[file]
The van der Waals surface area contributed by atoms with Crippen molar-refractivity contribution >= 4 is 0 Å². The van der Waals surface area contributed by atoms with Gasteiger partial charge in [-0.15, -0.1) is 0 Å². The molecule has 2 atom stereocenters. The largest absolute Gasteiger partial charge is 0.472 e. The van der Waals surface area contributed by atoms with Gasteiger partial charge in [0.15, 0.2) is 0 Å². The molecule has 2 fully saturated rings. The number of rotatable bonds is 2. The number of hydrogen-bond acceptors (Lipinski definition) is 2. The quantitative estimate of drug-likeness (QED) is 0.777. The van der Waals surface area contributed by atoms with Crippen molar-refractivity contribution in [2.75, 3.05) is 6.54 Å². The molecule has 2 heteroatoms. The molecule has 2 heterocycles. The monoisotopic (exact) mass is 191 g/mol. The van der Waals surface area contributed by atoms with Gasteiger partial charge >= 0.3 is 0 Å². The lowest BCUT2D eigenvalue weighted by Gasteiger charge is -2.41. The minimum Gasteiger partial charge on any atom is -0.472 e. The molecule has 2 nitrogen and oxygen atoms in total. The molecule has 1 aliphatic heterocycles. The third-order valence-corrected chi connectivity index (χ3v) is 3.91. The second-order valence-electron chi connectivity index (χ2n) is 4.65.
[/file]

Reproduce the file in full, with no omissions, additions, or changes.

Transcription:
The van der Waals surface area contributed by atoms with Crippen molar-refractivity contribution >= 4 is 0 Å². The van der Waals surface area contributed by atoms with Gasteiger partial charge in [-0.15, -0.1) is 0 Å². The molecule has 2 atom stereocenters. The largest absolute Gasteiger partial charge is 0.472 e. The van der Waals surface area contributed by atoms with Gasteiger partial charge in [0.15, 0.2) is 0 Å². The molecule has 2 fully saturated rings. The number of rotatable bonds is 2. The number of hydrogen-bond acceptors (Lipinski definition) is 2. The quantitative estimate of drug-likeness (QED) is 0.777. The van der Waals surface area contributed by atoms with Crippen molar-refractivity contribution in [2.75, 3.05) is 6.54 Å². The molecule has 2 heteroatoms. The molecule has 2 heterocycles. The monoisotopic (exact) mass is 191 g/mol. The van der Waals surface area contributed by atoms with Gasteiger partial charge >= 0.3 is 0 Å². The lowest BCUT2D eigenvalue weighted by Gasteiger charge is -2.41. The minimum Gasteiger partial charge on any atom is -0.472 e. The molecule has 2 nitrogen and oxygen atoms in total. The molecule has 1 aliphatic heterocycles. The third-order valence-corrected chi connectivity index (χ3v) is 3.91. The second-order valence-electron chi connectivity index (χ2n) is 4.65.